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With the market logging record gains since the start of the year, it's hard to find good stocks to buy now that are still a bargain. Harder still is finding cheap equities with attractive yields and big upside potential.
But Money Morning Global Investing Specialist Martin Hutchinson found a sector that's in a spectacular uptrend.
As he explained to our Money Morning readers in late May, "If you're in the right stocks, you're going to see big growth and solid dividends for years to come."
The sector hitting Hutchinson's radar now is shipping stocks.
The shipping industry has indeed taken it on the chin since reaching its record high in May 2008. But the sector is headed higher, a trajectory that brings with it some very attractive profit opportunities.
Why Shipping Stocks Are Good Buys in 2013
Shipping is indeed the backbone of global trade. Over 90% of world trade is carried by the international shipping industry.
The industry is heavily influenced by a bevy of economic factors including consumption, production, financing and technology. All drive the supply and demand of manufactured goods, raw material and shipping services.
During the demand-driven commodity boom of the 2000s, shipping rates soared. New ships were coming online monthly.
On May 20, 2008, the Baltic Dry Index, a measure of how much it costs shippers to move raw materials by sea, hit 11,793. That was the highest level ever since its introduction in 1985.
Following the 2008 financial crisis, and ensuing collapse in demand and commodity prices, the shipping industry found itself dealing with much lower rates and huge excess capacity.
By the end of 2008, the Baltic Dry Index sank to 663. On Feb. 3, 2012, the index slipped to 647, the lowest read since 1986.
A number of factors were to blame: Eurozone sovereign debt crisis, high fuel costs, recessions in some member nations, a slowdown in China, the U.S. financial crisis and snail-pace recovery, tight lending and uncertainty about the global environment.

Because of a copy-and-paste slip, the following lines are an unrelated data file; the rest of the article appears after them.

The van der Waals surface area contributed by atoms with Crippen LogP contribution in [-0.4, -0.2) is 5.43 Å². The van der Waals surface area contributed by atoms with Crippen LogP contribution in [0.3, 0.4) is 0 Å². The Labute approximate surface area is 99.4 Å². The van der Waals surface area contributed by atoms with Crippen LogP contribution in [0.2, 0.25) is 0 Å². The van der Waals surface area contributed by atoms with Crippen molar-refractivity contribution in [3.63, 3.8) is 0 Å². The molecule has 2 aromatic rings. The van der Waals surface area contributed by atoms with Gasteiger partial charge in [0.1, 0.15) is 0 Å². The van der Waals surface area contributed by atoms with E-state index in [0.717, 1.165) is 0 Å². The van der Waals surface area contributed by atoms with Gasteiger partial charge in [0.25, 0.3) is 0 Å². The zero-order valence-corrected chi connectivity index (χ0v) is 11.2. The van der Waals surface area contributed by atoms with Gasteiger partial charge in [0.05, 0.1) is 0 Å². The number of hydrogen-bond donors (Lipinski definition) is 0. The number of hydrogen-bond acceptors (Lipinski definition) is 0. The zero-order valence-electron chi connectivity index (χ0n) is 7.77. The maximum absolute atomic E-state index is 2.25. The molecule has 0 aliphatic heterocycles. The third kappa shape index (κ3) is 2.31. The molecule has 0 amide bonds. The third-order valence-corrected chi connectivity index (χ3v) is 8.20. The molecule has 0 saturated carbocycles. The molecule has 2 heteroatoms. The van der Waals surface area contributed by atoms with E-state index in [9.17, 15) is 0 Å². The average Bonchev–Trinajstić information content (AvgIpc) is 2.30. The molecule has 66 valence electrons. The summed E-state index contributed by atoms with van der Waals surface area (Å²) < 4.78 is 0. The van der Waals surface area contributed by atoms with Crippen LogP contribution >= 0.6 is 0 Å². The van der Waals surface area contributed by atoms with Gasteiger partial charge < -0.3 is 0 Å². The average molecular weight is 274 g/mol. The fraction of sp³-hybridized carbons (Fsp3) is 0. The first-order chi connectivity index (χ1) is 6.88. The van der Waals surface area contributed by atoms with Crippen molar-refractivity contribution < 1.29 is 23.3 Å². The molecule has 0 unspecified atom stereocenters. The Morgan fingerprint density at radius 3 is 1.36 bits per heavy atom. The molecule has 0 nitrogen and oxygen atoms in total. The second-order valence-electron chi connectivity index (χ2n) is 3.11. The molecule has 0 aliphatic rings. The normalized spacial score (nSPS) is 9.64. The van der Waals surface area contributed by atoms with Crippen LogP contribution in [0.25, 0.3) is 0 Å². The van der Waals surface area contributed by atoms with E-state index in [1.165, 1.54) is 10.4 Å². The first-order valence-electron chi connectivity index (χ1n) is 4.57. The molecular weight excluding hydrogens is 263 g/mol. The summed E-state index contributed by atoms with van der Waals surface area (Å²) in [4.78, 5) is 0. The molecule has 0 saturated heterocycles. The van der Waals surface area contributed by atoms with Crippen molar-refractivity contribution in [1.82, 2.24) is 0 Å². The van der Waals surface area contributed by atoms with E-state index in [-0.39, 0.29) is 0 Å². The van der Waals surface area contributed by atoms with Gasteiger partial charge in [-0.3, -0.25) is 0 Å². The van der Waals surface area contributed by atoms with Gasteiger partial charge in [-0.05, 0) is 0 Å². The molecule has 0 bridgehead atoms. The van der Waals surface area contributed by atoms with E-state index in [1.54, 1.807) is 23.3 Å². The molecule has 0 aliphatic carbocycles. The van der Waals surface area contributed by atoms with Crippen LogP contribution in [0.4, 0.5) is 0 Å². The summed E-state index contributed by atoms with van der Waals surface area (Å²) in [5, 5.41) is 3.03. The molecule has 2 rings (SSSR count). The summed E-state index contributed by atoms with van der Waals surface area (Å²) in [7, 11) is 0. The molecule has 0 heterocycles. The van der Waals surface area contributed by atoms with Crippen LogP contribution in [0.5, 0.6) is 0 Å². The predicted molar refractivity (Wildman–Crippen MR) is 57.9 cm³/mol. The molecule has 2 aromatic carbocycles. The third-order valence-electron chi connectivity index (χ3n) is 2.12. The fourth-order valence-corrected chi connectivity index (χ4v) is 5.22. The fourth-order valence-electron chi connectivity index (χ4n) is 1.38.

However, the tide is turning.
A fresh wave of new orders for some of the world's biggest cargo ships is painting a brighter picture for the global shipping market.
Last month, China Shipping Container Lines inked a $683 million contract for five new container ships. The fleet will be the largest of its kind afloat, with a capacity to carry 18,400 standard container boxes.
The deal comes on the heels of U.S.-based ship-owner Seaspan Corp.'s (NYSE: SSW) plans to purchase some 14 large container ships from Chinese and Korean shipyards.
"Many people are considering this as the bottom of the cycle and that there are a limited number of opportunities (to buy) at these low prices," Tim Huxley, chief executive at Hong Kong shipper Wah Kwong Maritime Transport (which placed orders for four large bulk cargo ships with an option to buy more), told The Wall Street Journal.
Shipping behemoth A.P. Moller-Maersk projects that container shipping capacity will increase 11% this year. Huxley sees a revival in the shipping market starting in 2014.
Many shipping companies are gearing up for a long and robust recovery by placing new orders for ships, which can take two years to build. The industry tends to have long cycles, and signs suggest the sector is just entering an upward one.
"The shipping industry is at an inflection point now," Geoffrey Cheng, head of transportation and industrial research at Bocom International Holdings Co. told The Journal. He cited stable fuel prices, which account for some 20% of shippers' costs, for the optimistic outlook.
Four of the Best Shipping Stocks to Buy Now
Hutchinson did some navigating and found the following four shipping firms that should reward investors swimmingly with some handsome capital appreciation and attractive dividends: